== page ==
However, “new uses” of known devices were considered to be problematic when manufactures were considered to be embodiments of all applications of principle to which they could be put. In other words, while a new method, in itself, might be eligible for patent protection, it would be so only if the device that it employed was itself also new. Exceptions eventually developed for new uses of known devices that were not “analogous” to previously known uses. Similarly, “aggregations,” which were combinations of distinct and well-known applications of principle that achieved no single purpose, were also considered ineligible for patent protection as lacking a new application of principle. The test for eligibility as new applications of principle under both “new use” and “aggregation” doctrines was the presence of “invention.”[34]

With the Patent Act of 1952, § 31 of Title 35 of the United States Code (previously known as § 4886 of the Revised Statutes of 1874) was split into what now make up the criteria for eligibility and utility under § 101 and novelty under § 102. A new section for “nonobviousness” was introduced as § 103. Thereafter, “new use” and “aggregation” were no longer considerations of eligibility, nor were they considered to be viable doctrines under patent law. As stated by Judge Learned Hand, the “definition of invention” was “now expressly embodied in § 103.”[35]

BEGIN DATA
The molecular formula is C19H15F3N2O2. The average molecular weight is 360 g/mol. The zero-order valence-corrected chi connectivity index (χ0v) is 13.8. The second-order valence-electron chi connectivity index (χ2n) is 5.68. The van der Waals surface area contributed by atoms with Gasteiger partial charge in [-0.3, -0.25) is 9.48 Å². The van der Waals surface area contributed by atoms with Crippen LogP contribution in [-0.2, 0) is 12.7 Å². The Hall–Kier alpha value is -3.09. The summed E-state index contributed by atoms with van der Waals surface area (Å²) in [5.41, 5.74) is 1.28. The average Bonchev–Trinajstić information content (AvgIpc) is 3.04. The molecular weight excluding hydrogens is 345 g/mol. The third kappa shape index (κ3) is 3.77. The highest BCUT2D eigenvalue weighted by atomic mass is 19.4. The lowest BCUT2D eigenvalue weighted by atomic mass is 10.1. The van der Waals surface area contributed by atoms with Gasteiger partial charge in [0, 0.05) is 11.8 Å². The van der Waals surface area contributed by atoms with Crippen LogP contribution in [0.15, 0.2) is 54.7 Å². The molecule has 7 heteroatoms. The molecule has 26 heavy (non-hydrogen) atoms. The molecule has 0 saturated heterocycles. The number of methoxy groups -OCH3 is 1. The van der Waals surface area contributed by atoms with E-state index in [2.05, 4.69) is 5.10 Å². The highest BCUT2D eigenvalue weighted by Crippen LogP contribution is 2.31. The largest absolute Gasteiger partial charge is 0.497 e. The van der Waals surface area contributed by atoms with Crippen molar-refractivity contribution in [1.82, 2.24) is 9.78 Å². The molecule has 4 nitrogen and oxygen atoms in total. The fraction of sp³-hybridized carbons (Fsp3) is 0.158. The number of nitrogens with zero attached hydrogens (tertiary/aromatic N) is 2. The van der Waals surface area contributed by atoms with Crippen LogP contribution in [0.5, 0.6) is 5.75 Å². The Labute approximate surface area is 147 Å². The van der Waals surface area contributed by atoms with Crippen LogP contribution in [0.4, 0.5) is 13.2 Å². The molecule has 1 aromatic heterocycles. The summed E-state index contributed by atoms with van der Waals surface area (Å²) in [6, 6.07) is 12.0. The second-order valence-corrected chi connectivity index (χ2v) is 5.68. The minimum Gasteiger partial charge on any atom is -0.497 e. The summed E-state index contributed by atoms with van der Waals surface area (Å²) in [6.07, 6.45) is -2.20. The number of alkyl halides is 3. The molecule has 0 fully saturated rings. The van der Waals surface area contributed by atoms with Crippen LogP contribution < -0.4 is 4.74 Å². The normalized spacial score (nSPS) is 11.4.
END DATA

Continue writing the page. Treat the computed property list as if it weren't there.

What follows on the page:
If the “definition of invention” had remained confined to 35 U.S.C. § 103 after the enactment of the Patent Act of 1952, subsequent struggles with inventive applications of “laws of nature, natural phenomena, and abstract ideas” would have been limited to the “conditions for patentability” of novelty and nonobviousness set forth under 35 U.S.C. §§ 102 and 103, respectively, thereby rendering any revision to §101 irrelevant. Instead, “preemption” was coined a distinct doctrine, as such, in Gottschalk v. Benson, which was decided in 1972. [36] There, the court held that patenting a computer program would “wholly pre-empt the mathematical formula and in practical effect be a patent in the algorithm itself.”[37] Later, the court in Mayo directly linked preemption to “innovation” associated with application of, for example, “natural law,”[38] and concluded by firmly placing the issue of preemption in the realm of “patent eligibility”: